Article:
Information on viewing As It Is in Heaven can be found here.


Content Advisory: Mature themes including the death of an infant, a non-graphic murder, and implied off-screen adultery.                             Not Rated

Suggested Audience: Teens and up.

Personal Recommendation: A-

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American Sniper

Year of Release: 2015     Directed by Clint Eastwood.  Starring Bradley Cooper, Sienna Miller, Sammy Sheik, and Keir O’Donnell.

It is always unfortunate when a film generates such strong political reactions that those reactions dominate any discussion of the film. Such reactions make it difficult to discuss the film and its merits without first addressing the controversy. I must admit I’m baffled disappointed to see the intense politicized responses American Sniper is receiving because it supposedly celebrates the Iraq war and glorifies a man who may have been a war hero, but was apparently less than a role model in real life. I think that in calling the film a straightforward defense of the Iraq war, critics are seriously undermining the film’s strengths and selling short its sense of conflict and its depiction of the tragic effects of the war and a career dominated by violence.

In his four tours of duty during the Iraq War, Navy SEAL Chris Kyle (a very good Bradley Cooper) is credited with 160 kills out of a probable 255, and he feels confident that every shot he took was the right thing to do. Kyle, having a penchant for violence, is eager to join the army, fight for his country, and kill those damn terrorists. Having hunted all his life he is a natural sniper, and he soon becomes a hero to his fellow soldiers who feel safe when he is overseeing them. American Sniper is the story of a very pro-war, pro-gun soldier, and thus, it makes total sense that the Iraq War is accepted as something that happened. Just because the film depicts the war without questioning its wisdom or lack thereof, does not mean the film glorifies the war or condemns it. American Sniper is neither pro-war nor anti-war; it is just war.

More importantly, there are many scenes which show the tragic effects and heavy toll of both the war and Kyle’s many killings. I really do not understand how someone could watch the scenes between Kyle and his wife, his son, and his colleagues and call the film unapologetically pro-war. When Kyle takes his wife for her prenatal checkup, his resting blood pressure is 170 over 110. He screams at a nurse who does not respond to his crying daughter quickly enough. He is unable to accept a complement from a marine when he is out with his son. The breakdown he has at a child’s birthday party is very painful to watch. To call the film a celebration of the Iraq war is to badly sell those scenes short.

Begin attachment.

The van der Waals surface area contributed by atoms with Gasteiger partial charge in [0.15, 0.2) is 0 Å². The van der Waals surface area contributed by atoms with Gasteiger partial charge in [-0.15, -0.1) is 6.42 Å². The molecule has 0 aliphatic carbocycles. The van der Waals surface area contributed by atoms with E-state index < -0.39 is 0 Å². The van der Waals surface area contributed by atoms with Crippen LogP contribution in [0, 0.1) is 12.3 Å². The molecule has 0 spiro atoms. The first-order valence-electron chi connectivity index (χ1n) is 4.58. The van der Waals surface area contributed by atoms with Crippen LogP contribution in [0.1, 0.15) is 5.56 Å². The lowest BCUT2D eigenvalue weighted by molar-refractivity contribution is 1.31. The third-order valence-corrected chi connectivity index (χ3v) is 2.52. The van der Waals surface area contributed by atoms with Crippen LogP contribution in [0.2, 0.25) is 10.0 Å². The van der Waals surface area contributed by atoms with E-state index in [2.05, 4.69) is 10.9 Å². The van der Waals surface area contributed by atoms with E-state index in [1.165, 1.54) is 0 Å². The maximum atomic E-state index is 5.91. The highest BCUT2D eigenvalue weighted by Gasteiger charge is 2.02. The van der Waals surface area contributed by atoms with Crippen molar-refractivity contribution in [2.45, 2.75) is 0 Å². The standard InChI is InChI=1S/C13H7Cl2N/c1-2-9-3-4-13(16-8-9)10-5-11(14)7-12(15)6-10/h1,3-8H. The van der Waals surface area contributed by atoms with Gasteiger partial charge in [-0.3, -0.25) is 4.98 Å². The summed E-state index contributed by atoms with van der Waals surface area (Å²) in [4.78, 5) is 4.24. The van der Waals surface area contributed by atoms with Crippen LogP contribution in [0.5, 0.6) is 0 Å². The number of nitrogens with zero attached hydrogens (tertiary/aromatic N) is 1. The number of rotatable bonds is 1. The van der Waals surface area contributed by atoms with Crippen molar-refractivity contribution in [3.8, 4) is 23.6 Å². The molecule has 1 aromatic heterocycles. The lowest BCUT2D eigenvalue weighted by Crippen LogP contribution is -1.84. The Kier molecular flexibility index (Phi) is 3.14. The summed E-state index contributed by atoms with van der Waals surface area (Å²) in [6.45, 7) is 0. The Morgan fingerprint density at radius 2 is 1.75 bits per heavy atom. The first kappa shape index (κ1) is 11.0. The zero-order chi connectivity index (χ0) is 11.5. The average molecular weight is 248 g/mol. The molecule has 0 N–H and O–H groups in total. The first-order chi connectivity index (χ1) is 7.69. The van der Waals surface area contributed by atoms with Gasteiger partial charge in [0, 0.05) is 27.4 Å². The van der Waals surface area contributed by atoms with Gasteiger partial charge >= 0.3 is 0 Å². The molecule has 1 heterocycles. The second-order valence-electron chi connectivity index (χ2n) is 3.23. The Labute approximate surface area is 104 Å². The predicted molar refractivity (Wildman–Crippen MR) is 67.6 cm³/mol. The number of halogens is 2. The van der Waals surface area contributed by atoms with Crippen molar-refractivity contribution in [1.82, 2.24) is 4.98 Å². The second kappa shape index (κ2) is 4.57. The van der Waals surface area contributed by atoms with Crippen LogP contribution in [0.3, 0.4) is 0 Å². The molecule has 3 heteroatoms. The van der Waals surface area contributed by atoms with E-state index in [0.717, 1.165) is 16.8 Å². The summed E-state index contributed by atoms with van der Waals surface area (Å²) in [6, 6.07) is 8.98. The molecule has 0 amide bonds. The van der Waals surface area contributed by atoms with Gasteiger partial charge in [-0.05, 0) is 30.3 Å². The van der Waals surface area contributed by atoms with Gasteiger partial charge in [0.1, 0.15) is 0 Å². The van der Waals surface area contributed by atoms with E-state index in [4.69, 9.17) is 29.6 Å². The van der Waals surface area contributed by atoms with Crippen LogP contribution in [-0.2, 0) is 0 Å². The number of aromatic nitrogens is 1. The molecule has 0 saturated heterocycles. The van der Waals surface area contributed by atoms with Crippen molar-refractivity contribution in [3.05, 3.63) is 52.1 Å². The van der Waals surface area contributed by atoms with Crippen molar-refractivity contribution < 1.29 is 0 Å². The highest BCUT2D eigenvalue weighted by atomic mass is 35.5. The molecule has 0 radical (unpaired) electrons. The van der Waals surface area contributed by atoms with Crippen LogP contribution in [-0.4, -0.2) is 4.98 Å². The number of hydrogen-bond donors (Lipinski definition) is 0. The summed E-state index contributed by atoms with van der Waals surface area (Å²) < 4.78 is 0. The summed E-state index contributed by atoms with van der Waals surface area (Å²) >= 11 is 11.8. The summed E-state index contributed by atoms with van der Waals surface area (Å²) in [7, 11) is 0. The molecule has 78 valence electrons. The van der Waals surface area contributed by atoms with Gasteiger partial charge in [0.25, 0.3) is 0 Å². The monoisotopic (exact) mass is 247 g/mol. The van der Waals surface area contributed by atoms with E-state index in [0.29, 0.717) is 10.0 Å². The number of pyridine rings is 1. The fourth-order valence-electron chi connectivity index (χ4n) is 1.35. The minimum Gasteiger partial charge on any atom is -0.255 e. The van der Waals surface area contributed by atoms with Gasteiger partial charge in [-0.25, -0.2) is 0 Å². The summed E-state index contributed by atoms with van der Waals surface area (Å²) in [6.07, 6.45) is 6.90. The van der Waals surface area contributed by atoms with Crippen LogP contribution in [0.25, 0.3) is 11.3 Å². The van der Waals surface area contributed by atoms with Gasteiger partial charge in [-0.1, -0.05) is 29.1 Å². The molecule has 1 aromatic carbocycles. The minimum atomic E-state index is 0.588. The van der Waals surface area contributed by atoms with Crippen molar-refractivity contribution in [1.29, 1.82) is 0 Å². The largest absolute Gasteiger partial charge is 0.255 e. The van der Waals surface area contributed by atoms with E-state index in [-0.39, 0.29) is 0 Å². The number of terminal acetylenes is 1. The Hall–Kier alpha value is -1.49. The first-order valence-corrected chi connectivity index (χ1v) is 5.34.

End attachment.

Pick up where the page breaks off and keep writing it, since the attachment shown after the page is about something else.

American Sniper undoubtedly has some pacing problems, and there are a couple miscalculated subplots which should either have been removed or developed into much larger segments. The standoff/manhunt between Kyle and rival Iraqi sniper Mustafa (Sammy Sheik) plays too much like a conventional thriller, and the half-baked attempts to set up a rivalry between them would only have worked if Mustafa had been given much more back story. As it is, the scenes of him hunting Kyle distract from the story and make it too obvious how their standoff will eventually end. The resolution of that subplot is the film’s weakest moment, because it is handled like a triumphant moment out of a mediocre Marvel movie.

I also wish the final twenty minutes had been developed into a full hour. There is rich, poignant material in that section concerning PTSD, guilt, adjusting to a quiet life after being one of the deadliest SEALs, and one’s duty as a husband and father. While some scenes do capture the tension, raging emotions, and painful consequences, as a whole that part of the story is rushed through too quickly.